With today’s conclusion of the three-way dialogue between the EU Council of Ministers, the European Parliament’s Agriculture Committee and the European Commission’s Directorate-General for Agriculture and Rural Development, almost all the main aspects of the Common Agricultural Policy towards 2020 have been defined. We can state with certainty that the new CAP has not met its stated objectives, aimed at orienting European agriculture in a “greener and fairer” direction. Worse, the hopes of civil society, which had asked for “public money for public goods,” common resources be destined towards common objectives and goods, have been dashed.
Slow Food’s reaction to the agreements reached is cold, to say the least, most of all because they leave too much discretion to member states on fundamental issues, like support for small-scale farmers, the capping and reduction of the largest payments in favor of those who receive less (80% of European farmers) and the movement of resources from the pillar reserved for rural development towards the already predominant pillar linked to direct payments.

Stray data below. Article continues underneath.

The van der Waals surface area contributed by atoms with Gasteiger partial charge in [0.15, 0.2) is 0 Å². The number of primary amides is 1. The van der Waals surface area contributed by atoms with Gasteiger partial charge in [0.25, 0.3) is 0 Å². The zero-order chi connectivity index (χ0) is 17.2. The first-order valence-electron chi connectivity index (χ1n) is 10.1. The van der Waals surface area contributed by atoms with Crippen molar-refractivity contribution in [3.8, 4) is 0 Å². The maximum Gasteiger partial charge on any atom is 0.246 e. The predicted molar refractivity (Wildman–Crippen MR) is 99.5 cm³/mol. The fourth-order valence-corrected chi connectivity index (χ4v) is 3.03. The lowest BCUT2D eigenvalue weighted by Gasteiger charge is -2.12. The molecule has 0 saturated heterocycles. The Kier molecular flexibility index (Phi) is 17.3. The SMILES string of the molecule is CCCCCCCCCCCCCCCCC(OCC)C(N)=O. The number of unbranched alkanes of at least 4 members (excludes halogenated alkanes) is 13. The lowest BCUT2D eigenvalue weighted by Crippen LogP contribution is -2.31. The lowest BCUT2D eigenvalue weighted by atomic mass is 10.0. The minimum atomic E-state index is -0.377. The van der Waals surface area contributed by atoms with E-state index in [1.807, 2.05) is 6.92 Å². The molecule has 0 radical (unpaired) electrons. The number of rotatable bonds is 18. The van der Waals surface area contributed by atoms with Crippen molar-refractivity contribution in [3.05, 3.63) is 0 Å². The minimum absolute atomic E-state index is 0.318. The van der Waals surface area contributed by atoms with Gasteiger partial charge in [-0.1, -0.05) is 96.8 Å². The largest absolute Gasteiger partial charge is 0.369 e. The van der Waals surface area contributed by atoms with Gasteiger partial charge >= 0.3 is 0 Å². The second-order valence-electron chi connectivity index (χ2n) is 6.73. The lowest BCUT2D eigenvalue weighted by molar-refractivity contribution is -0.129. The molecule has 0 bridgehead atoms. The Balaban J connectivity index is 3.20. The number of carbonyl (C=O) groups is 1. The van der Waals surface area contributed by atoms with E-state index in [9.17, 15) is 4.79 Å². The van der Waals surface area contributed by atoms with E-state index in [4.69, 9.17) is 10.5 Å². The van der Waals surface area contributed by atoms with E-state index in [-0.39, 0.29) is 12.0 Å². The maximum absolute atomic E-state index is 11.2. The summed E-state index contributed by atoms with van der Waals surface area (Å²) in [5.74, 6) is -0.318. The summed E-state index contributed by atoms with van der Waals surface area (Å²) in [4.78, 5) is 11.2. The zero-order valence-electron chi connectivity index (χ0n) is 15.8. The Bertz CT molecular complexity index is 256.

“A real Common Policy should be common, shared, and not able to be interpreted or redefined according to national interests, which unfortunately tend to be easily directed by the lobbies in favor of big business and monocultures,” responded Carlo Petrini. We can talk about the “de-Europeanization” of the CAP: “It’s clear that now our actions for a greener and fairer agriculture will have to switch their focus to national governments, putting pressure on them to ensure that small-scale, sustainable agriculture is not overly penalized. The fight continues.”
In terms of the so-called “greening”—the environmentally friendly practices that must be put in place to receive 30% of direct payments—unfortunately the starting point remains weak. The measure is based on an important principle, but its implementing regulations mean it risks exempting 60% of cultivated land in Europe.
Additionally, the lack of a mechanism for monitoring the CAP’s impact on poor or developing countries does not seem to us to show any real desire to bring an end to commercial practices that can have a strong impact on the problems of hunger, malnutrition and food sovereignty in the world’s communities.
While a few improvements that have been made, like a small increase in the subsidy for young farmers or the bureaucratic simplifications for small farms, they are not sufficient to change a judgment that remains, on the whole, negative.